Experts Baffled By ‘Frightening’ Rise Of Pancreatic Cancer In Young Women

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pancreatic cancer

Experts say they are alarmed over the ‘frightening’ explosion of girls and young women developing one of the most deadliest cancers.

Rates of pancreatic cancer have surged by up to 200 per cent in UK women under the age of 25 with experts saying the reasons behind the ‘frightening’ trend are not understood

The Mail Online reports: Overall, incidences of the disease — which has a five-year survival rate of just 5 per cent — have increased by around 17 per cent over the same time-span, with soaring obesity rates suspected to be behind the trend.

Yet oncologists cannot explain the particular surge in young women, with no such spike noted in men of the same age.

Professor Karol Sikora, a world-renowned oncologist with over 40 years’ experience, told MailOnline there are theories it has to do with the modern diet.

But so far, he added, researchers have ‘no idea’ of the cause behind the ‘frightening’ trend, especially in younger woman.

‘It is probably something to do with dietary change over the last 20 years,’ he said.

‘Fortunately pancreatic cancer is rare in the young but it is a bit worrying. It shows that we just don’t have all the answers.’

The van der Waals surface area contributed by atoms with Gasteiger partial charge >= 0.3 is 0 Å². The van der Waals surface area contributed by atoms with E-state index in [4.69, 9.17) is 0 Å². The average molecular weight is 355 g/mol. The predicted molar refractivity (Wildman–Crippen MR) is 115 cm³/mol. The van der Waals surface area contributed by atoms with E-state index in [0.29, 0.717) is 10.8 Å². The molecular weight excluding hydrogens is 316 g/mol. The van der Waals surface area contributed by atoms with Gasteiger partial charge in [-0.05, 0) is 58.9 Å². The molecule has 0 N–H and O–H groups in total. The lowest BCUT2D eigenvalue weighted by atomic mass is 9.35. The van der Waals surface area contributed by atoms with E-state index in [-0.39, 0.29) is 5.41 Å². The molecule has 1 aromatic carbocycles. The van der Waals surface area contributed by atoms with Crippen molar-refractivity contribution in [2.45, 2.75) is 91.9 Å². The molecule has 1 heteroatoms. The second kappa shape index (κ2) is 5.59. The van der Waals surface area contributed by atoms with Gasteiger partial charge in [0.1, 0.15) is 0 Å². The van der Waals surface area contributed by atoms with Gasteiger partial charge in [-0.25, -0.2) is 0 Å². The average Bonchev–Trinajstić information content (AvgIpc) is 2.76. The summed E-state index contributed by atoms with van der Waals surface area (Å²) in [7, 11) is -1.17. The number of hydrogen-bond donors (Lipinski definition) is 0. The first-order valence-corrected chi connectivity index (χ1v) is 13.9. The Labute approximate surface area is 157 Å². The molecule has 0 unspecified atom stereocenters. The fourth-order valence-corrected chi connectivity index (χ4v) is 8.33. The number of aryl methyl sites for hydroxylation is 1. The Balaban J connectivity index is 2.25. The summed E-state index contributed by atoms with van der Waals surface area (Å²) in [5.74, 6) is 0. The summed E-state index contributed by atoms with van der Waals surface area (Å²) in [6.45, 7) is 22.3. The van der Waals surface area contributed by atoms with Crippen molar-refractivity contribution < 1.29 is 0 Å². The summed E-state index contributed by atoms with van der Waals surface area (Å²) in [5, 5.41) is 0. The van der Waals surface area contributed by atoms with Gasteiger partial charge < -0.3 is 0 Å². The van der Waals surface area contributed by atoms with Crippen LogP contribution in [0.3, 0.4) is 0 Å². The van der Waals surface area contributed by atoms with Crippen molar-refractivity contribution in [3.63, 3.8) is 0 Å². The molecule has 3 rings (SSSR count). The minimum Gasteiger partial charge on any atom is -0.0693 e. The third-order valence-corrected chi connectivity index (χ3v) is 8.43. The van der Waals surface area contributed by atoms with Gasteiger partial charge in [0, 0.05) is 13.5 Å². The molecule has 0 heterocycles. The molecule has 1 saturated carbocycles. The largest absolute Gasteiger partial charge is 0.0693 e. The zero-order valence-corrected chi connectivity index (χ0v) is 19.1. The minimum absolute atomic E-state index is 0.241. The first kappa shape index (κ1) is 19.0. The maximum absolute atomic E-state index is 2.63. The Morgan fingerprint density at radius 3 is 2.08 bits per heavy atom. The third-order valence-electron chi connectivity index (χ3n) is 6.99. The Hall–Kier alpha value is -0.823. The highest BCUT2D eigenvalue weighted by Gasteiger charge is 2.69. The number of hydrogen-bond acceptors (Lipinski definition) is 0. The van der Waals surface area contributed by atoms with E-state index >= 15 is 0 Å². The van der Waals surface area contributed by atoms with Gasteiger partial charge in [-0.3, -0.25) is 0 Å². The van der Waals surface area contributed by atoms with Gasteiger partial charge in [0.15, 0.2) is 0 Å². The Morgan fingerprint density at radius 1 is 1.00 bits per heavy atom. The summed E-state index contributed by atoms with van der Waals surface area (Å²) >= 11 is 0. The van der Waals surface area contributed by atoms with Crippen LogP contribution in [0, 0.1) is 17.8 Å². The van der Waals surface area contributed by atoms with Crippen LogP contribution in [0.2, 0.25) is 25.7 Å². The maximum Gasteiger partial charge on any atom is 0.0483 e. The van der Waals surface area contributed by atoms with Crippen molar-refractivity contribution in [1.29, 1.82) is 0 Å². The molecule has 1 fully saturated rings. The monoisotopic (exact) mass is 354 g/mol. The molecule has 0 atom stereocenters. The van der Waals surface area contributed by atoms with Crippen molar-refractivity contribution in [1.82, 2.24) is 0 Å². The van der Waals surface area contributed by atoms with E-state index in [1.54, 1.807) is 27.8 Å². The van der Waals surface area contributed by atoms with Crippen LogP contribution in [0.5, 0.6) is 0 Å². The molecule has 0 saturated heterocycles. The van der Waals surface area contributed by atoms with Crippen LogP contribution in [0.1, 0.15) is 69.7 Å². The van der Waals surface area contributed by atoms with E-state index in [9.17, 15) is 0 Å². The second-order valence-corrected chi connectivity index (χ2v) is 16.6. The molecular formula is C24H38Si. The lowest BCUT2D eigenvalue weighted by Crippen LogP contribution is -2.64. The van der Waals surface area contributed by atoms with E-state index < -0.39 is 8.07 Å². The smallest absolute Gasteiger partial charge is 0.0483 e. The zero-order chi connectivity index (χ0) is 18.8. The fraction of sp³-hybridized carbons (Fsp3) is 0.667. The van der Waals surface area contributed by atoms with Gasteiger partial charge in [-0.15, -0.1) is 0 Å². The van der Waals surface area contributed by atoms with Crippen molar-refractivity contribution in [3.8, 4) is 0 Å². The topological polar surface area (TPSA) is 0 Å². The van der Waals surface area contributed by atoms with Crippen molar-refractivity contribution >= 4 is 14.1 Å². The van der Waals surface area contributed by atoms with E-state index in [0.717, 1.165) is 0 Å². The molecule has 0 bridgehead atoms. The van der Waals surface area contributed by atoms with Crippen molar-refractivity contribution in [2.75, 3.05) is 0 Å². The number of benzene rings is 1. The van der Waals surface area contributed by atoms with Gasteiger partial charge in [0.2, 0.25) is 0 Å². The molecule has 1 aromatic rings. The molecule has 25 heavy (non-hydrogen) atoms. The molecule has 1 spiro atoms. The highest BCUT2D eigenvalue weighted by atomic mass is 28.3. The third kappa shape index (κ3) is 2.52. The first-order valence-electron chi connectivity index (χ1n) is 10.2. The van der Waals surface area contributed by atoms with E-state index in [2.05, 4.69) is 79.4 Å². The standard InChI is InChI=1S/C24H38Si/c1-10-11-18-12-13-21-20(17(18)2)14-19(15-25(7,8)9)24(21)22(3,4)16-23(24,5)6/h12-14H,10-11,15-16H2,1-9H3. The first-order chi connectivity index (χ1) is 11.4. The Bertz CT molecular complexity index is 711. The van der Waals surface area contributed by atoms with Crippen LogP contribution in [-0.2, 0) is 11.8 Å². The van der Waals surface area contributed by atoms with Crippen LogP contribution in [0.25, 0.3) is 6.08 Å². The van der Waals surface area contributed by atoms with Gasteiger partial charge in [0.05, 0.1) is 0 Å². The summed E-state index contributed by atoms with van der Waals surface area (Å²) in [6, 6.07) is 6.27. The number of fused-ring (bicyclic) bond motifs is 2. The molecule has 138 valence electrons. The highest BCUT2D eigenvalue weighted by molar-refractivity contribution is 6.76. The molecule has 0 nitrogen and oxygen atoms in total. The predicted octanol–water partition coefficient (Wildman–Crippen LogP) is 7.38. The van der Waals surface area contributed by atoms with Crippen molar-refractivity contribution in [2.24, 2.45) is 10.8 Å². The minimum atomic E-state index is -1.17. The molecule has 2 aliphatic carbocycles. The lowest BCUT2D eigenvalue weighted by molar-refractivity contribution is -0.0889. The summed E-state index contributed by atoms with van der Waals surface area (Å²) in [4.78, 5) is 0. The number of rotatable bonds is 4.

He added that Britain wasn’t alone in this trend, with studies from the US indicating similar increases in the disease across the Atlantic and further research was needed to uncover the cause.   

Nicola Smith, senior health information manager at Cancer Research UK, also said more research was needed to unpick why pancreatic cancer rates in the UK were increasing. 

‘Pancreatic cancer cases in the UK are on the rise, and we have seen a small increase in the number of young women being diagnosed,’ she said.

‘More research is still needed to fully understand why this is happening.’

Dubbed the ‘silent killer’ due to its subtle symptoms which mean it is frequently only spotted in its final stages, pancreatic cancer kills about 10,000 Brits every year. 

This is equivalent to one death every hour in the UK. 

A number of celebrity diagnoses within the past 12 months have thrown the disease into the spotlight. 

Former England manager Sven-Goran Eriksson, 75, revealed earlier this year that he is dying from pancreatic cancer.

Meanwhile, last May it was revealed that The Smiths bassist Andy Rourke had died from the illness. 

Other famous victims include legendary actors Patrick Swayze and Alan Rickman as well as Apple’s iconic founder Steve Jobs.

Brits in their 80s are most likely to be diagnosed with pancreatic cancer, with the risk of getting the disease, much like other cancers, broadly increasing with age.

Other known risk factors for the disease include smoking and obesity.

Figures from Cancer Research UK (CRUK) shows pancreatic cancer incidence rates have risen 17 per cent since the early 90s.

It now means that about 17 people out of every 100,000 will get the disease in one calendar year. 

This is up from 14 people per year some 30 years ago.

Pancreatic cancer incidence rates in young women, those who are children and up to the age of 24, have exploded by 208 per cent over the same period, MailOnline analysis revealed. 

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